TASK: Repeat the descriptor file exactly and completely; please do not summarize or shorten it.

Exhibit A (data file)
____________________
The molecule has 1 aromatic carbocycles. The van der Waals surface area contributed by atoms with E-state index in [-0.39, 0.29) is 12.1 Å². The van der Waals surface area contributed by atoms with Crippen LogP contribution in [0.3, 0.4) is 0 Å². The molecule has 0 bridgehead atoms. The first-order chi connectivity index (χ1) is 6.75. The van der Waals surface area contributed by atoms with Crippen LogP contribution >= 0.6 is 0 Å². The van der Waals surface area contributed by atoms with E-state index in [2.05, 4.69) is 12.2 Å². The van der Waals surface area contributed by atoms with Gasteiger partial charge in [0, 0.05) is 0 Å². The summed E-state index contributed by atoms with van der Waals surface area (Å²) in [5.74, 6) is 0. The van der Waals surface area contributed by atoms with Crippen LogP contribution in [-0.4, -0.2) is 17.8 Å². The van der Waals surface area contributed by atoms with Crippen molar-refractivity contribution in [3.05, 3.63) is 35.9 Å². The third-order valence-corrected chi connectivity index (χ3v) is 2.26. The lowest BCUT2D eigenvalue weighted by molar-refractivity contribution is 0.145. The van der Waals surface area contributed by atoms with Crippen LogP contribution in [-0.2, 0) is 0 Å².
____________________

The molecule has 1 aromatic carbocycles. The van der Waals surface area contributed by atoms with E-state index in [-0.39, 0.29) is 12.1 Å². The van der Waals surface area contributed by atoms with Crippen LogP contribution in [0.3, 0.4) is 0 Å². The molecule has 0 bridgehead atoms. The first-order chi connectivity index (χ1) is 6.75. The van der Waals surface area contributed by atoms with Crippen LogP contribution >= 0.6 is 0 Å². The van der Waals surface area contributed by atoms with E-state index in [2.05, 4.69) is 12.2 Å². The van der Waals surface area contributed by atoms with Gasteiger partial charge in [0, 0.05) is 0 Å². The summed E-state index contributed by atoms with van der Waals surface area (Å²) in [5.74, 6) is 0. The van der Waals surface area contributed by atoms with Crippen LogP contribution in [-0.4, -0.2) is 17.8 Å². The van der Waals surface area contributed by atoms with Crippen molar-refractivity contribution in [3.05, 3.63) is 35.9 Å². The third-order valence-corrected chi connectivity index (χ3v) is 2.26. The lowest BCUT2D eigenvalue weighted by molar-refractivity contribution is 0.145. The van der Waals surface area contributed by atoms with Crippen LogP contribution in [-0.2, 0) is 0 Å².